How inaccurate words hinder our evangelistic efforts with women

For months Sharon prayed that her co-worker Stephanie might accept her invitation to visit her church. Sharon was sure that if her friend experienced the beauty and depth of their authentic fellowship, she might look deeper and find Jesus. For months Stephanie resisted, giving all kinds of reasons. Church people were phony, judgmental, hierarchical, and too political. But when Stephanie's mother passed away suddenly, she decided to accept Sharon's invitation. Sharon was elated, and during the first part of the service her friend seemed open and interested. She sang; she prayed. But then the pastor read Philippians 4:1: Therefore, my brothers, you whom I love and long for, my joy and crown, that is how you should stand firm in the Lord, dear friends. Stephanie stiffened; she shut down, and she refused to tell Sharon why at first.  But after some coaxing she confided, "See, I told you the Bible is a sexist book. Why would I want to worship a God who writes encouraging words to men but leaves out the women." Ah, yes, Paul only addressed the men in that text, calling them "brothers"–or did he? For eons most Christians have done some mental gymnastics when it comes to gender terms. As a result, we don't hear what outsiders hear. Many Christians are clueless as to why outsiders might be offended by the passage the pastor read–but many are. And sadly, it's an unnecessary offense. Because a more accurate translation actually is "brothers and sisters". Yet scenarios like this occur often, spoiling hard-fought dreams of drawing women to Jesus. It's one of the reasons why more women than any other demographic are leaving the Church. With so many Christians intent on biblical accuracy, I can't figure out why Bible enthusiasts don't get this and fix it. Do you?

Well, some have. Kudos to the fine professors and Bible scholars at the seminary where I teach who worked meticulously on the NET Bible translation. They worked carefully to be gender-accurate and you can read a full explanation of their approach in the introductory section of the free NET Bible on bible.org. They are not alone. Yet, by in large, this issue is still ignored by many in the church.

Today the Church vigorously continues to train its people to win converts. We offer evangelism courses. We pair up and knock on doors with hopes of winning a few to Christ. Many churches end every service with an invitation and stuff every give-away-grocery bag with a tract. We pray for our neighbors. We practice friendship evangelism by grilling tons of burgers,  attempting to influence them to consider the wonderful message of salvation. We lead neighborhood Bible studies and  groups like Alpha where investigators can ask  questions that might be roadblocks to faith. We serve the poor, provide medical clinics, and mentor boys and girls in hopes that they will experience the love of Jesus through us and become all-in Christ followers. We  create colorful kid's curriculum for mom's to use in backyard Bible clubs so that we might reach God's precious children, hoping they will enter into a personal relationship with Christ. We travel to other countries to build churches, serve in hospitals, and teach vacation Bible schools. We strategize, we labor, we pray, and we love.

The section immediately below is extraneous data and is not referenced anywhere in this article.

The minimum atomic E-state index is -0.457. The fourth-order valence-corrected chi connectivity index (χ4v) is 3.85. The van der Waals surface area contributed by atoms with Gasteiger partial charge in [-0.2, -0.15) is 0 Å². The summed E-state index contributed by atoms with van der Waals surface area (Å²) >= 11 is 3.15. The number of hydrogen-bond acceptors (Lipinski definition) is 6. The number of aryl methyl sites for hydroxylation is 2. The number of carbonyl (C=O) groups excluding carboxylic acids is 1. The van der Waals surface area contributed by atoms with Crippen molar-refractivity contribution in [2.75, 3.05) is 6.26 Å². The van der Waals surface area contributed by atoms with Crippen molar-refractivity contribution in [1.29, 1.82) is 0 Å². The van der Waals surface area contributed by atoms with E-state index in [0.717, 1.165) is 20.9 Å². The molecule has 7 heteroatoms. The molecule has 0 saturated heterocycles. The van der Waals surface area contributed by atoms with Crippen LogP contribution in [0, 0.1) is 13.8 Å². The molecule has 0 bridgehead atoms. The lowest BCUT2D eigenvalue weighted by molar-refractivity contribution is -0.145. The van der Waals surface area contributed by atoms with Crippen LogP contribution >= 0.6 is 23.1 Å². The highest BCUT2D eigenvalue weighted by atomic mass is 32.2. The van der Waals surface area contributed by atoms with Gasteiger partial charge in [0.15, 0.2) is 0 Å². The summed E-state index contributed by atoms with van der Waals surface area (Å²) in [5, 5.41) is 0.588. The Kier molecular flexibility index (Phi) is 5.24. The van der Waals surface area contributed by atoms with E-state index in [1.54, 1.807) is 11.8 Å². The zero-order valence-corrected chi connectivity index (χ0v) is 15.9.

But we are sometimes blind to the unnecessary road blocks we erect that hinder outsiders from truly seeing the love of Christ. Our blindness to using gender accurate language in the Bible is one huge example. I'm not sure why. Maybe we simply prefer what sounds good to us, without considering how it might sound to others. Maybe the issue of "women" is so taboo that we simply can't bear to think about it, so we just do what we've always done regardless of the effect it might have on seekers.  Maybe we are so sick of political correctness that we refuse to even consider this issue. Whatever the reason, we are shooting ourselves in the feet, and many of us don't even realize it. We neutralize all our efforts when we refuse to consider how our message sounds to others, especially the 60% of the potential flock that have been traditionally female.  

As always, looking at how Jesus dealt with an issue is helpful. Matthew 12:46-50 reveals the heart of our Lord. In this account, Jesus was inside talking with a crowd of people and his mother and brothers showed up outside, asking to speak to him. The passage goes like this:

47 Someone told him "Your mother and brothers are standing outside, wanting to speak to you."
48 He replied to him, "Who is my mother, and who are my brothers?"
49 Pointing to his disciples, he said, "Here are my mother and my brothers. (50) For whoever does the will of my Father in heaven is my brother and sister and mother."

Mark also includes this account in his Gospel: Mark 3:31-35.